I grew up Catholic, and while I have a vague/general understanding of how the church works, I was wondering if any of you knew of any helpful sources (online or otherwise) that outline the catholic church's structure, particularly in relation to gender?

I'm creating a study guide for the play "Doubt" by John Patrick Shanley, which includes refernees to how (at least at certain historical moments, ie, the 1960s)...a priest and a nun were not allowed to be in a room together, without supervision.

So I'm both interested in the chain of command from pope-downward and of how nuns have historically fit into/complicated/etc that structure.

Anyone?
Pantheon for a new era

Inspiring Women

A friend recently asked for my help in locating a book for her god-daughter who is about to be Confirmed. She's looking for something like inspiring biographies of women for young girls. I can't think of anything like it.

It sounds like a great idea though, a bit Victorian admittedly but it wouldn't have to be done like that. Does anyone know of such a book?

Also for discussion: Who would you like to include?



x-posted to faith_feminists
ook

Christian feminism

Hi, I posted recently in faith_feminists and christianleft asking if anyone knew of any Christian feminism communities, and, if not, if anyone would join one, were I to start it myself.

Anyway, owl_of_minerva over at faith_feminists pointed me towards this community, which I somehow managed to miss in my original search.

I just wondered what people's feelings here would be about a community about Christianity and feminism (all Christian denominations, including Roman Catholicism). Would that be treading on any toes? Is there too much overlap? Or on the other hand, would anyone be interested in joining?

All feedback gratefully received. Thanks!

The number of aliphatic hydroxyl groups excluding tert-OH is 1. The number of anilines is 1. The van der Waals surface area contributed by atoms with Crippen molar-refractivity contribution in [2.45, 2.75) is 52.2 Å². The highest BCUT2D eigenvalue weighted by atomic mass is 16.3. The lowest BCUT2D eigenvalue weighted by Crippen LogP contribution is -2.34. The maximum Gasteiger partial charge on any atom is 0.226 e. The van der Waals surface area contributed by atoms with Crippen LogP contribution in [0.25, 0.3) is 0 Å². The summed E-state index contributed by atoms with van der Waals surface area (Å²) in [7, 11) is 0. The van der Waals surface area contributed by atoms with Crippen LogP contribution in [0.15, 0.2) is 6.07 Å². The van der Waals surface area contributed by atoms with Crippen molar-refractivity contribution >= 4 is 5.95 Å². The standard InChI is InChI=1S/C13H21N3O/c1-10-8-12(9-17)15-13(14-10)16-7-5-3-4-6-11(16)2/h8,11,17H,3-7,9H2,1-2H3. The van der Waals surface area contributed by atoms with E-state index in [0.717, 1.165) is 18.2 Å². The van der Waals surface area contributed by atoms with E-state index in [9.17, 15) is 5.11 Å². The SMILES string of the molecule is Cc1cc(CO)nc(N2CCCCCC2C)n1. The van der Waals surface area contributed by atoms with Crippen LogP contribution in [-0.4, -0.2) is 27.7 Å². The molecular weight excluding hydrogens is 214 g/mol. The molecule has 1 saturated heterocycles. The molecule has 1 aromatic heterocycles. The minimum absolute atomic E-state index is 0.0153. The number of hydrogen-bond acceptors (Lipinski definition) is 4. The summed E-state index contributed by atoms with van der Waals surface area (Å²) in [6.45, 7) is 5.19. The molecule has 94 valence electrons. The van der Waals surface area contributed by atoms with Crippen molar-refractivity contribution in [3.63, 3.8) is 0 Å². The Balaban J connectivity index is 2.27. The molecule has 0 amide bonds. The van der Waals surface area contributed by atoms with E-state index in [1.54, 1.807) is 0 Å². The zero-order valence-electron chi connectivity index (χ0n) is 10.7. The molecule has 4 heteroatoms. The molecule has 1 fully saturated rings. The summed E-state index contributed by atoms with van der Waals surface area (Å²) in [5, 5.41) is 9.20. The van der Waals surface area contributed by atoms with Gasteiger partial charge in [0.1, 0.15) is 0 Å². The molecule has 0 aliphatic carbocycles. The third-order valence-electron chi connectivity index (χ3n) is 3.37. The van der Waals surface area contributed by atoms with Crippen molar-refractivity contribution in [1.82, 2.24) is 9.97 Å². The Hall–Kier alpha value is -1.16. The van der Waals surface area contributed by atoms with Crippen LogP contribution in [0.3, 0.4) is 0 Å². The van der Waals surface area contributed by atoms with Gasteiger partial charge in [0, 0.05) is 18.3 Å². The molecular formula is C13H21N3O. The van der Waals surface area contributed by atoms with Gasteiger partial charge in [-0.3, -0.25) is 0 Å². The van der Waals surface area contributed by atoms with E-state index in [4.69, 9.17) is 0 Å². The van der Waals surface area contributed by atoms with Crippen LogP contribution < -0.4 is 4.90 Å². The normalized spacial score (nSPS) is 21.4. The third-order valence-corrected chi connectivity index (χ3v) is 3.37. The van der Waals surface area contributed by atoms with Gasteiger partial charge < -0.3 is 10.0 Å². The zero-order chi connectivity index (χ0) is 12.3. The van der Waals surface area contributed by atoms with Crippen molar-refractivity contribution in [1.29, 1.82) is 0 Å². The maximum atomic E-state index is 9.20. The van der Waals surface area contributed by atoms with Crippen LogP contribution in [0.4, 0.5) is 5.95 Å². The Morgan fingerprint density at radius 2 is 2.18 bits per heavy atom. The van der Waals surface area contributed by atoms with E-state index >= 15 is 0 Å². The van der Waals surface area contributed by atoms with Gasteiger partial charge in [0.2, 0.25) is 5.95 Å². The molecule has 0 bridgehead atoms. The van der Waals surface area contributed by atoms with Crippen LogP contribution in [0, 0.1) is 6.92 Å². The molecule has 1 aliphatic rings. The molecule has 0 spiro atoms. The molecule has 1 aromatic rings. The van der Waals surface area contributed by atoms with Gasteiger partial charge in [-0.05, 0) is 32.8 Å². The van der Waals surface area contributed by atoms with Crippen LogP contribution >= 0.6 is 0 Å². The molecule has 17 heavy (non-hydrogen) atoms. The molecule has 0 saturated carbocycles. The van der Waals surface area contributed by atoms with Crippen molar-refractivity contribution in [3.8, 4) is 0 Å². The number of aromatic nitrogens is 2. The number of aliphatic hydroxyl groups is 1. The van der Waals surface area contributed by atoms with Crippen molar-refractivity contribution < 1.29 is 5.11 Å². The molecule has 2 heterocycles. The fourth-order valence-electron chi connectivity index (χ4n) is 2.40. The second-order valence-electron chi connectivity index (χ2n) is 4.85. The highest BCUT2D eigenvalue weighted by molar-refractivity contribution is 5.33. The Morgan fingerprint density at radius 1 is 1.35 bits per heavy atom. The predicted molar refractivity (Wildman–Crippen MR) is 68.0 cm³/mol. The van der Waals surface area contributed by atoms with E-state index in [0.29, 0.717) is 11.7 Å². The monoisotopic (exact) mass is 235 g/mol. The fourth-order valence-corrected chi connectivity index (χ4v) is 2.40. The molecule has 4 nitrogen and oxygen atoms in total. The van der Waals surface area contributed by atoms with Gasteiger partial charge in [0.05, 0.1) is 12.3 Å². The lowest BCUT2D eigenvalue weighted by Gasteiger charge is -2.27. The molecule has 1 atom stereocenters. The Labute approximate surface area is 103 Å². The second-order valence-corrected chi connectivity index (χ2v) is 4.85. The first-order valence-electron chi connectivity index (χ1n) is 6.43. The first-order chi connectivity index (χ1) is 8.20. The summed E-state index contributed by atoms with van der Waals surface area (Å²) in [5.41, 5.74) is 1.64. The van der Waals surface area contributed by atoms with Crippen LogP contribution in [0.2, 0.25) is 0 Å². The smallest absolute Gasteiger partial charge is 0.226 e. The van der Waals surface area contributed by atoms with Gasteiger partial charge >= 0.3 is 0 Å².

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    curious curious
pinup

Doh!

Sorry, y'all. I somehow accidentally posted here when I meant to post to my own LJ. If you saw the rant about snow, forget it; I've deleted it.

My B!
Weir (thanks Qwirky)

Consent to marriage, ius in corpus, and feminism

I'm a non Catholic taking a course in Canon Law, and I'm here asking for some help/input on my paper for the semester.

I've written about the evolution of consent to marriage from "ius in corpus", giving the perpetual and exclusive right to the body, to partnership and consortium, specifically as reflected in the Canadian journal of canon law Studio Canonica

My thesis is (basically) that something is missing from the discussion of consent in marriage, that even as it moves towards a much more progressive and mutual definition (for example, where a woman could potentially have the right to refuse sex with her husband), the language of discourse is strikingly gender neutral and scrupulous to avoid all reference to gender issues and feminism.

I submitted This paper for my midterm and will submit an expanded version of it for the final. I'm hoping to include some reference to contemporaneous feminist Catholic scholarship (in the '70s and '80s) to do some c&c. I am asking for direction/references for this question, and also for any other feedback or input you care to give.

Thanks so much!

(x-posted to catholicism)